I planned this weekend’s trip, so all of the shenanigans soon to follow are my fault, lol. First off, getting information was difficult. Many hotels didn’t speak English and didn’t respond well to email. I wanted to head down to the Rhineland and do a tour and tastings in a winery. I thought this would be easy, I mean, in California, you can do tours and tastings in a hundred wineries. I was limited in a couple ways: I can’t read German websites, and a lot of the family owned wineries didn’t translate their sites. Family-owned wineries in Germany, which is most of them, don’t really do tours. If they do tours, they’re in German and available for private parties that have to reserve before-hand. I ended up finding a tour of some sparkling wine (“Zext”) cellars in Mainz that are famous because they’re the deepest in the world. The tour was in German, but they offered English cards to follow along. I’d already wanted to go to Mainz, so that worked out. Okay so here was the fun-filled weekend:
We rented a car that was not a Smart Car because we really wanted to break 100 mph. We drove down through Frankfurt and into Mainz, just 20km or so outside the city limits. We got in around 9:00 and went to the bed and breakfast. Often in Europe (or at least in Italy, Spain, and Germany), people who have an extra bed and bath upstairs or downstairs put their name and address in a bed and breakfast directory. You send an inquiry to the bed and breakfast directory, saying which city you’d like to stay in and when, and they connect you to someone’s home. A lady in her 60’s owned our bed and breakfast, and in this little town of Mainz, she had the second-best English we heard the whole trip. She also had a cozy room for us downstairs, but I guess the breakfast part didn’t translate.
We drove into town to find a late dinner and after wandering around the city and by the Rhine River, getting thoroughly lost, fighting about where we should go, then finally asking for directions, we ate dinner at a brewhouse. Our waitress had the best English we heard the whole trip because she’d grown up by an army base and played with American children. They had fabulous beer and a meal that is now one of Chad’s all-time favorite meals: turkey cutlet with dark beer sauce. Just ask him, he’ll tell you aalll about it. We wrote down the name and address for the next time we go to Mainz because we’re definitely going back. The next day, we visited one of the churches, wandered through a produce and flower market, explored the Gutenberg museum, saw a live demonstration of Gutenberg’s printing press (so cool!), and took a tour of the sparkling wine cellars. I think the Gutenberg printing press was my favorite moment of the day, though. Ask me for a demonstration the next time you see me. =)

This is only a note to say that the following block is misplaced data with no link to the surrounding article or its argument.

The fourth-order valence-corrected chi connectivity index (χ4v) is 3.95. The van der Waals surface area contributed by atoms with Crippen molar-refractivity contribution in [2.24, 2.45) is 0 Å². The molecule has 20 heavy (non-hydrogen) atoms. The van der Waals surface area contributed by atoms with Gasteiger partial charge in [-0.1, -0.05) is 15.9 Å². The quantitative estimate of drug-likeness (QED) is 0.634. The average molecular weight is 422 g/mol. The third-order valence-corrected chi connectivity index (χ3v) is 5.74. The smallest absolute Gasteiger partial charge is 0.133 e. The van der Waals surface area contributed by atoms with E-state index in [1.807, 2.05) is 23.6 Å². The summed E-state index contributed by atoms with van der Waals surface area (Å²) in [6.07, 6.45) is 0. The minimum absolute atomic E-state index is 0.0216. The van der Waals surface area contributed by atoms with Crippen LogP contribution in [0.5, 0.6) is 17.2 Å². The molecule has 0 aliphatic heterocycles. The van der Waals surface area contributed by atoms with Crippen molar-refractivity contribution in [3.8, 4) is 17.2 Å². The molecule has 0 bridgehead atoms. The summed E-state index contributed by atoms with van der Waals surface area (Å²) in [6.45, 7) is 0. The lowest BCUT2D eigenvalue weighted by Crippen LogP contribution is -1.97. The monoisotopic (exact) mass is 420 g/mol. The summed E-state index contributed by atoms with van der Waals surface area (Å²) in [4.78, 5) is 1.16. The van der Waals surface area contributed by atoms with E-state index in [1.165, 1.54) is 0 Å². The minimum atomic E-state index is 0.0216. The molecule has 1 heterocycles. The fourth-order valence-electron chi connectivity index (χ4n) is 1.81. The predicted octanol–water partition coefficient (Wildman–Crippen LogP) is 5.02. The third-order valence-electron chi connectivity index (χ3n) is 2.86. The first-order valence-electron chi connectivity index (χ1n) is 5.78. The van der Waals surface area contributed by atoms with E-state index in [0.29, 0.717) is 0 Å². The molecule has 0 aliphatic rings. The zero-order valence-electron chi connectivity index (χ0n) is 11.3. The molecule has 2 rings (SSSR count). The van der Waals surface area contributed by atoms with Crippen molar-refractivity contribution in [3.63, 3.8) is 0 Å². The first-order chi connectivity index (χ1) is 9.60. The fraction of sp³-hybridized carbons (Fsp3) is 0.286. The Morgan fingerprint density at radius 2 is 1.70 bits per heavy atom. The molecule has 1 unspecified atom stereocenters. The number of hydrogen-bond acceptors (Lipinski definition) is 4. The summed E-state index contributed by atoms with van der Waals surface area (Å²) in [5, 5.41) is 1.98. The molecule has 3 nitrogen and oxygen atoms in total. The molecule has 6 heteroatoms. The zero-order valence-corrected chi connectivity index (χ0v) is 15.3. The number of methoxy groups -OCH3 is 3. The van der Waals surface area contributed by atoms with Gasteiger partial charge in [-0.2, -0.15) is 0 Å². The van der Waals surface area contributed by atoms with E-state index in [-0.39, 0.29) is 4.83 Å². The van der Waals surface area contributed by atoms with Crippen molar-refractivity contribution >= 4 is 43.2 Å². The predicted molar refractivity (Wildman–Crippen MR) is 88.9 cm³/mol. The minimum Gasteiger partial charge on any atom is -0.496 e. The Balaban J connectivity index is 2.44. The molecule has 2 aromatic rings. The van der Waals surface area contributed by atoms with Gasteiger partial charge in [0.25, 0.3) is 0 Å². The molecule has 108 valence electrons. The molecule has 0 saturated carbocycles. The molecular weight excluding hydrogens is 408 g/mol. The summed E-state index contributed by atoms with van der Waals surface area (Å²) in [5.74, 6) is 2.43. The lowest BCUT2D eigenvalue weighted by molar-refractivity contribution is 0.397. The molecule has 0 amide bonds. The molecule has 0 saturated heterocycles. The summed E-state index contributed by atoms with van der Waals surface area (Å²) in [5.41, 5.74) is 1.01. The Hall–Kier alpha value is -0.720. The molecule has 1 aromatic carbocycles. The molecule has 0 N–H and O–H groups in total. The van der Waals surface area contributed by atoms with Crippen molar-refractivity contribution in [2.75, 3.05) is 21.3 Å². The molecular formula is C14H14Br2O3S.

Around 3pm, we decided to ditch our Google instructions and drive along the Rhine down to our next stop, Worms. We drove through a couple of private-property-no-trespassers vineyards and through several small towns before we realized we’d headed the wrong direction. We stop and asked directions, and the man who helped us was so nice that he gave us his cell phone number in case we got lost again. We found our way back to the autobahn, though, and made in into Worms.
Worms is the sight of the Protestant Reformation, where Luther nailed his 95 theses to the church door, preached to congregations, and faced off with the council of bishops. The Catholic Dom still stands and is quite beautiful, one of my favorite churches that I saw on the trip, but the church where Luther preached was destroyed by (I believe) French troops around 1689. They’ve rebuilt a church with a modern interior where it stood. There are also several museums in the town, including a small art gallery, but nothing too exciting. We loved our hotel because the man who owned it was so nice, fixed us breakfast when we were late getting up, and told us all about the stain glass windows that had taken him years to do by hand, but Worms was boring, so we left Sunday afternoon for Steinau.